TDPS explores the cross-cultural possibilities of "A Midsummer Night's Dream."
By Beth Cavanaugh, Terp Magazine
How would Shakespeare’s “A Midsummer Night’s Dream” sound if performed in two countries by a cast speaking two languages? Like a unique cultural exchange, say organizers in the School of Theatre, Dance, and Performance Studies.
Two dozen Maryland faculty and students are collaborating with peers at the National Academy of Chinese Theatre Arts to put on the play, first on campus in September, then in Beijing. They’ve been working out the challenges of a production with double sets and locations, along with the language barrier and 7,000-mile distance between participants.
“Splitting a production in two—it sounded impossible. We really had to sit down and figure out how you do it,” said theatre Professor Mitchell Hébert, who is co-directing the production with Yu Fan Lin in China.
Noted costume designer and Professor Helen Huang first shared the idea for a co-production while teaching a master class at the National Academy and quickly won the support of faculty there.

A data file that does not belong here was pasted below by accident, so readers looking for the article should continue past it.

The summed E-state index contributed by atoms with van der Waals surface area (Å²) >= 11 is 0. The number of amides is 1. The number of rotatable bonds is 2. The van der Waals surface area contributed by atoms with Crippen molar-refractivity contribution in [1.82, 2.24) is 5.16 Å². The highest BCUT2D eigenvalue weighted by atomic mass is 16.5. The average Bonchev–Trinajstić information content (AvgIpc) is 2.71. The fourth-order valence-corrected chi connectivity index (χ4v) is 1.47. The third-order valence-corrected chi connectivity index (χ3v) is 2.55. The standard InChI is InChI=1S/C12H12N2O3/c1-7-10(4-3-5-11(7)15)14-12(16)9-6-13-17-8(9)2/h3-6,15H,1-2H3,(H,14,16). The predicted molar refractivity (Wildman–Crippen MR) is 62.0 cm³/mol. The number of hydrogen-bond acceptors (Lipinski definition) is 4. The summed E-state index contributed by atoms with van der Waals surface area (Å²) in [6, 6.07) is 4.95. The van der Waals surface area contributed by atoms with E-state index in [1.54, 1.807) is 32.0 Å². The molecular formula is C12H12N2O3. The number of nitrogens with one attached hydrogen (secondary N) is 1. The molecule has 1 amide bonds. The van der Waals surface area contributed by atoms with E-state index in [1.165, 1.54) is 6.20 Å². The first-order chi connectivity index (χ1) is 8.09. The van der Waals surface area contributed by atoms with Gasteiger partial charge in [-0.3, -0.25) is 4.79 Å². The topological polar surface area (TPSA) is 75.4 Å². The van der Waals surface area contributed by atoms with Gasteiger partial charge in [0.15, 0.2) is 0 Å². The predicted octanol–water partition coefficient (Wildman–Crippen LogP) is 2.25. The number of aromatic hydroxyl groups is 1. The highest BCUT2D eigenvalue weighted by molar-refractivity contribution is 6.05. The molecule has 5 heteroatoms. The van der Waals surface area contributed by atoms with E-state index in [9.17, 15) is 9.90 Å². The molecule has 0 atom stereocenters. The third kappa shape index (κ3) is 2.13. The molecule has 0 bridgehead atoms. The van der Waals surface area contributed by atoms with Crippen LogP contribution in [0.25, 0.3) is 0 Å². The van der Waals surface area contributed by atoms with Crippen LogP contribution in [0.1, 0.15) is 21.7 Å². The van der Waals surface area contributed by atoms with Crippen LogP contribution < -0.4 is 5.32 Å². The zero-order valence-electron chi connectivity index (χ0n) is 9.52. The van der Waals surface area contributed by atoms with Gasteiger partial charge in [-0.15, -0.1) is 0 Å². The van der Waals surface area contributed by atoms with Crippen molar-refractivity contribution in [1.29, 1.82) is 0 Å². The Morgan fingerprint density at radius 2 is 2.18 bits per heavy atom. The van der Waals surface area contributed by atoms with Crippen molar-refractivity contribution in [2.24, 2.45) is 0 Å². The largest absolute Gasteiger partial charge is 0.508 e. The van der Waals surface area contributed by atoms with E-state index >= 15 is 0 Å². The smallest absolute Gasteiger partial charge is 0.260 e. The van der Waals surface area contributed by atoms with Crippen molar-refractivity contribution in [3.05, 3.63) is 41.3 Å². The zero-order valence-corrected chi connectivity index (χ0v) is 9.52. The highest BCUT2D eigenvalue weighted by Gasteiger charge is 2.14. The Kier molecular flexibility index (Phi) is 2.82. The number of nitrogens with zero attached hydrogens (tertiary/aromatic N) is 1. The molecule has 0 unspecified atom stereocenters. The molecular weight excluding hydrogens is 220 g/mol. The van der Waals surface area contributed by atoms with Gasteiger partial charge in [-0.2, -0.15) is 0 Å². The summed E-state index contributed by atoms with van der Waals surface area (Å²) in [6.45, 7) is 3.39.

Emails, Skype meetings, translators and visits in both Beijing and College Park facilitated the process, and by February 2011, the group decided it could be done.
Maryland faculty and students will design and construct the costumes and set, and play the parts of the fairies and mechanicals. Their Chinese counterparts will build a duplicate set in Beijing and take on the roles of the court, lovers and supernatural characters. Shared responsibilities include directing and technical aspects, such as lighting.
All actors will perform in their native language. Audiences in both countries will read translations through supertitles.
Laree Lentz, a master of fine arts student who helped design the costumes, worked closely with the Beijing academy students to develop ideas that represented both cultures. “Through this process of two cultures coming together,” she says, “we realized that no matter how different we seemed to be, we are actually similar in so many ways."